“What’s your aesthetic?” Ever since 2020, this phrase has been inescapable on social media. During the pandemic, aesthetics surged online, trending globally, with tags such as cottagecore or Y2K fashion reaching millions of views. But where did this term originate from?

Something aesthetic is something concerned with beauty; ergo, appearance. By definition, there is nothing wrong with appreciating aesthetic value. After all, that’s a significant part of why humans fixate on and admire art. But with the recent traction aesthetics have gained on social media, it’s necessary to evaluate how taking over closets can lead to taking over lifestyles – and why that’s dangerous.

At heart, aesthetics are nothing if not unattainable. They encourage viewers to conform, unwittingly compromising their self-identity. Focus shifts to imitation rather than inspiration. Because an aesthetic, by nature, focuses on outward appearance and nothing deeper, they dilute individualism.

Additionally, aesthetics push consumerism. Maintaining one is expensive: you keep buying products to fit into the mold. Aesthetics have coincided with the rise of fast fashion brands such as Shein and Temu – both known for their staggeringly low prices, abuse of workers and lack of regard for any form of sustainability – which buyers are willing to turn a blind eye to in order to maintain appearance.

Aesthetics are, more than anything else, replaceable. They can be discarded easily. And therein lies their harm. In terms of both individuality and sustainability, aesthetics are meant to be tried on and thrown away. But this shouldn’t come as a surprise. After all, that’s all aesthetics really are: surface level.

Create tomorrow’s changemakers beyond the books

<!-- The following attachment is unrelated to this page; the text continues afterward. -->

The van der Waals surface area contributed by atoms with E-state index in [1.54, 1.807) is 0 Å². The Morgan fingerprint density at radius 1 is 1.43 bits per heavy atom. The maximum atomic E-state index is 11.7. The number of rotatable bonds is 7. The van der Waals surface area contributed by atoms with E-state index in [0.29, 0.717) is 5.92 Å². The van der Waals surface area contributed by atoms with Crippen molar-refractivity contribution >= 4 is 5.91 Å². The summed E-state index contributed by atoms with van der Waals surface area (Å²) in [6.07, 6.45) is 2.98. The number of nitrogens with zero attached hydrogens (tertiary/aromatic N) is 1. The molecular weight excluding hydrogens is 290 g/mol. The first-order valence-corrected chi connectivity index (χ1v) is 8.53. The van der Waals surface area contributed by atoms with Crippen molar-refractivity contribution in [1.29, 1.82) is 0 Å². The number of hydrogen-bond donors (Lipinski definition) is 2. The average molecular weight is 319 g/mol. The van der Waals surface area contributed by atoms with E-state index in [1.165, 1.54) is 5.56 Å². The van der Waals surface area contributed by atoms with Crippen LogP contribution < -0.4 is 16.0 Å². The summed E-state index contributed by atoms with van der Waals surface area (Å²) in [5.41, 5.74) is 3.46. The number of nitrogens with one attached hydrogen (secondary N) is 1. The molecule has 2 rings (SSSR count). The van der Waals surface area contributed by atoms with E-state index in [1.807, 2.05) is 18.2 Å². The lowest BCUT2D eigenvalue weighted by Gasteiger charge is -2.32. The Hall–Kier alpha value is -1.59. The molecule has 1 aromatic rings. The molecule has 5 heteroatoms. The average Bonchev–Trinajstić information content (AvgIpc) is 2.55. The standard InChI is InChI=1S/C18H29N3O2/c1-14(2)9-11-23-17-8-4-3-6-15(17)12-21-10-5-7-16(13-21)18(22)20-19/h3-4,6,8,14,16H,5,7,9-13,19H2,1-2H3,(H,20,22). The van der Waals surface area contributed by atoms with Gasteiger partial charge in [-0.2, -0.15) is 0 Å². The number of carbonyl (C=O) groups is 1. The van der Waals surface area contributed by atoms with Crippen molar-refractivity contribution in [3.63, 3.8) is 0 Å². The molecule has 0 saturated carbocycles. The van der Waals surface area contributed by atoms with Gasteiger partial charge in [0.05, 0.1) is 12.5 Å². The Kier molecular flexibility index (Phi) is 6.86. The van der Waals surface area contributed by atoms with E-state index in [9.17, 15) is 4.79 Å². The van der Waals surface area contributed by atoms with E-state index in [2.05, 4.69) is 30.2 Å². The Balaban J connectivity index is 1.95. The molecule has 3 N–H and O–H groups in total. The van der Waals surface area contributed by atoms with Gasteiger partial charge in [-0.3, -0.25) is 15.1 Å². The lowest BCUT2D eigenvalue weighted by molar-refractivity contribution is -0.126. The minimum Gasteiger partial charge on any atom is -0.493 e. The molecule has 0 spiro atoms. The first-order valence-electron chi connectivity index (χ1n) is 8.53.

I am passionate about people having the skills they need to go out into the world. It is important to educate students not only on the quadratic formulas and dates in history but also on traits and skills that will allow them to achieve their goals after high school.

SPA’s motto is “shaping the hearts and minds of people that will someday change the world,” and they do. Kids are educated on the various academic perspectives of life and are led in career paths and college lives afterward that can change the world we live in. To allow students to thrive, SPA should teach more real-world skills. Morals should be reinforced not only in the lower school but also in the high school, making sure that students become caring and empathetic adults. Digital literacy should be taught for more than a unit in middle school, and practical information should be woven into curriculums: stock markets, political literacy, and the job market. Jobs can be viewed through internships, stocks can be read about online, and politics constantly flow through news feeds, but all of those take the extra step.

These skills will one day become very real to the adolescents in this building, and to allow students to thrive, it is important not to shy away from real and challenging subjects. Take the step for yourself because it will not be tested like the periodic table, rather you will be the only one to notice the benefits of life skills.

Treat yourself this December

The holiday season is a great time for self-improvement. There are lots of donation and volunteer opportunities available all over like Cards for Isolated Seniors, No Sew Tie Fleece Blankets, and Sponsoring Holiday wishlists. These donation and volunteer opportunities do things such as provide blankets for twin cities community members in need, give families and children the opportunity to receive gifts this holiday season, and give cards to senior citizens who could use some cheer.